The biography of jazz legend Benny Carter offers a fascinating glimpse into the man who helped shape the sound of modern jazz. One of the most beloved jazz musicians, Benny Carter, was a tenor saxophonist and bandleader who played with some of the biggest names in jazz history.
The man who taught us to play blues guitar.
It's been said that no two musicians are alike. Yet, despite the vast number of musicians worldwide, only one Benny Carter exists. It is not to say that he is the only person ever to pick up a guitar and play, but instead that he is the only person ever to be recognised for his contributions to the world of music.
In the late 1930's, Carter began playing with John Hammond, Lionel Hampton, Charlie Christian, and Duke Ellington. Throughout the 1940s and 1950's, Carter played with big names like Nat King Cole, Sarah Vaughan, and Ella Fitzgerald. He also played with some of the greatest guitarists of all time, including Django Reinhardt, Stephane Grappelli, and Chet Atkins.
In 1954, Carter decided to leave the world of jazz to focus on a career in pop music. However, by the decade's end, Carter had returned to jazz and played in bands with Dizzy Gillespie and Miles Davis. During the 1960s, Carter played with many great artists, including Frank Zappa, Thelonious Monk, Oscar Peterson, and Herbie Mann.
- Benny Carter was born in New York City on May 14, 1922. He took him to an African-American family. His father, William Carter, was a barber and his mother, Lillian Carter, was a housewife. Carter grew up in Harlem, where he attended P.S. 81. At nine, he started playing piano and, later, trumpet. Carter began taking lessons in these instruments when he was around 10.
- When he was 12 years old, Carter moved to Chicago to live with his uncle, John Carter. He attended Wendell Phillips High School, where he met future jazz musicians John Coltrane and Miles Davis. After high school, Carter attended the University of Chicago.
- At the age of 14, Carter joined the band of the legendary trumpeter Harry James.
- Then, at the age of 16, he joined the band of the legendary jazz guitarist Eddie Lang. In the fall of 1941, Carter graduated high school and began attending the Juilliard School of Music classes.
- While studying at Juilliard, Carter became friends with another future jazz musician, pianist Lennie Tristano. Carter and Tristano would often jam together and perform at parties. At one such party, Carter met his first wife, singer Mary Lou Williams.
- Carter's friendship with Tristano would prove to be invaluable. Tristano introduced Carter to the work of Duke Ellington, and it was through Ellington that Carter would meet pianist Thelonious Monk.
- Carter's first professional job was as a trumpeter with the Harry James orchestra.
- Next, he worked with the Ted Lewis Orchestra. After this, he joined the Claude Thorn hill band and then the Claude Thorn hill and His Orchestra. He left the Thornhill band to join the Harry James orchestra, where he stayed for a year.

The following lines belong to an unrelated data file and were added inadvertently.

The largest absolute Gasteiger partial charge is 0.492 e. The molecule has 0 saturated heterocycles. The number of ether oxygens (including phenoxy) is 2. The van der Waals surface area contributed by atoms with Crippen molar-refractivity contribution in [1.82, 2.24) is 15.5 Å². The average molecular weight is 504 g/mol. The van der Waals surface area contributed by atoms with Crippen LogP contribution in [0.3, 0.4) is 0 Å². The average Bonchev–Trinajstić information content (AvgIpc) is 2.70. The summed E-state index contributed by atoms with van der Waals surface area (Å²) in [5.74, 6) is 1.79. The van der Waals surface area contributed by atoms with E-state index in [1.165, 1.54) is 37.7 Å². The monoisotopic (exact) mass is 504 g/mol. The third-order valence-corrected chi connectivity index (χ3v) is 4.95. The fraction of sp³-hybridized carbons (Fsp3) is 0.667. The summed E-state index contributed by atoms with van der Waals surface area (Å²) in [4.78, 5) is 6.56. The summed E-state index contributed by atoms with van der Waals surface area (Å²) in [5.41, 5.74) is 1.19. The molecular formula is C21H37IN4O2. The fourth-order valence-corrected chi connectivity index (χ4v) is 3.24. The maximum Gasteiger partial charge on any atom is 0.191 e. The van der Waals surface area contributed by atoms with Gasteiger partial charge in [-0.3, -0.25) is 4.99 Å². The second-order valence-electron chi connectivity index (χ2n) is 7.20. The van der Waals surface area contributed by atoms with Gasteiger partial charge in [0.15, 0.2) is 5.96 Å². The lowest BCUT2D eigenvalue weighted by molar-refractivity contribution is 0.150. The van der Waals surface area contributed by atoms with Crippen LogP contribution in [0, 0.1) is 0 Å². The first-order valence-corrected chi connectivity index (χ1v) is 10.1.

- In 1938, Carter formed his group. He called the group the Benny Carter Trio. They performed at the Apollo Theater and other venues around New York City. In 1939, Carter was drafted into the army and served in World War II. During his time in the military, Carter was stationed in Germany and met the great guitarist Django Reinhardt. Reinhardt had been working as a soldier in the German army when he met Carter.
- Finally, in 1945, Carter returned to New York City and resumed his career as a jazz musician.
- In 1946, Carter started playing with the Lionel Hampton band. In 1948, he joined the Count Basie band. He stayed with Basie for eight years and toured with him throughout the United States and Europe.
- After leaving Basie, Carter played with the Lionel Hampton band for another five years. He then joined the Duke Ellington band. He stayed with Ellington for three years and toured with him throughout the United States and Europe.
- In 1953, Carter decided to leave the world of jazz to focus on a career in pop music.
- He lauched his album named Further Definitions with his orchestra in 1962.
- Unquestionably, Carter was one of the most excellent jazz musicians of all time. He is best known for his performances with the Lionel Hampton band, the Duke Ellington band, and the Count Basie band.
- Benny Carter died on March 9, 1998, at 84.
In conclusion, The “Lazy Shuffle” is a jazz standard composed by Benny Carter in 1946. The song was a hit for vocalist Billy Eckstine. The song lyrics are as follows: “Lazy shuffle, lazy shuffle, just move your feet. Move your feet, make a lazy circle, and make a lazy circle. Lazy shuffle, lazy shuffle, you are the boss of me.” The song's title, “Lazy Shuffle,” is somewhat misleading since it implies a certain degree of laziness in the music. However, the song is a lively dance tune, making it a perfect choice for dancing. Many artists have recorded the song, including the American jazz vocalist Billie Holiday and the British jazz musician Kenny Ball.
If you’re looking for a biography on Benny Carter, you’ve come to the right place. It is a complete biography of Benny Carter, born on January 21, 1900. He died on July 29, 1983.